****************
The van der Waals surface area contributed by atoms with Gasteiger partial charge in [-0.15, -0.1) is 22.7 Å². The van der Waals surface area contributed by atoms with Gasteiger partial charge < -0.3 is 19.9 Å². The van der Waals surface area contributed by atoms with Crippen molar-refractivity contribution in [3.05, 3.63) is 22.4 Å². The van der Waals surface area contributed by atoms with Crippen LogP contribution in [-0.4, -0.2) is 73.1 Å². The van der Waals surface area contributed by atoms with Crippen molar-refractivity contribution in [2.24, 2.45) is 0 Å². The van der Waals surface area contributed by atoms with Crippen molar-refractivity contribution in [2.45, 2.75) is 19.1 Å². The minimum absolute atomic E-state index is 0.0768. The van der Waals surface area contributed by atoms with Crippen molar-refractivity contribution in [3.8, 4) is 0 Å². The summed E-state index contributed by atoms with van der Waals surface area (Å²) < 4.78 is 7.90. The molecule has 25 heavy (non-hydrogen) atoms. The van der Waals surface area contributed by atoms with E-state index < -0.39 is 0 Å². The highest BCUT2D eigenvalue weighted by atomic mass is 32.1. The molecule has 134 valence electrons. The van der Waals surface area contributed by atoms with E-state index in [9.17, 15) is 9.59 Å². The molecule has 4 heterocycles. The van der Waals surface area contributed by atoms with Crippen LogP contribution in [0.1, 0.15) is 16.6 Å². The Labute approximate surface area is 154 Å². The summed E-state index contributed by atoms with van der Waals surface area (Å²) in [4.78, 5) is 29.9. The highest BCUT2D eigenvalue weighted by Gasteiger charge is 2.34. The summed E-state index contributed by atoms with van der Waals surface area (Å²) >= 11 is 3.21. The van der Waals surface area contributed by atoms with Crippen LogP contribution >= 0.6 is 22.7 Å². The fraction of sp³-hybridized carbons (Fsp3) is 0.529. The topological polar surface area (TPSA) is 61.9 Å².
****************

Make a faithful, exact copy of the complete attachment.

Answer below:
The van der Waals surface area contributed by atoms with Gasteiger partial charge in [-0.15, -0.1) is 22.7 Å². The van der Waals surface area contributed by atoms with Gasteiger partial charge < -0.3 is 19.9 Å². The van der Waals surface area contributed by atoms with Crippen molar-refractivity contribution in [3.05, 3.63) is 22.4 Å². The van der Waals surface area contributed by atoms with Crippen LogP contribution in [-0.4, -0.2) is 73.1 Å². The van der Waals surface area contributed by atoms with Crippen molar-refractivity contribution in [2.24, 2.45) is 0 Å². The van der Waals surface area contributed by atoms with Crippen molar-refractivity contribution in [2.45, 2.75) is 19.1 Å². The minimum absolute atomic E-state index is 0.0768. The van der Waals surface area contributed by atoms with Crippen molar-refractivity contribution in [3.8, 4) is 0 Å². The summed E-state index contributed by atoms with van der Waals surface area (Å²) < 4.78 is 7.90. The molecule has 25 heavy (non-hydrogen) atoms. The van der Waals surface area contributed by atoms with E-state index < -0.39 is 0 Å². The highest BCUT2D eigenvalue weighted by atomic mass is 32.1. The molecule has 134 valence electrons. The van der Waals surface area contributed by atoms with E-state index in [9.17, 15) is 9.59 Å². The molecule has 4 heterocycles. The van der Waals surface area contributed by atoms with Crippen LogP contribution in [0.1, 0.15) is 16.6 Å². The Labute approximate surface area is 154 Å². The summed E-state index contributed by atoms with van der Waals surface area (Å²) in [4.78, 5) is 29.9. The highest BCUT2D eigenvalue weighted by Gasteiger charge is 2.34. The summed E-state index contributed by atoms with van der Waals surface area (Å²) >= 11 is 3.21. The van der Waals surface area contributed by atoms with Crippen LogP contribution >= 0.6 is 22.7 Å². The fraction of sp³-hybridized carbons (Fsp3) is 0.529. The topological polar surface area (TPSA) is 61.9 Å².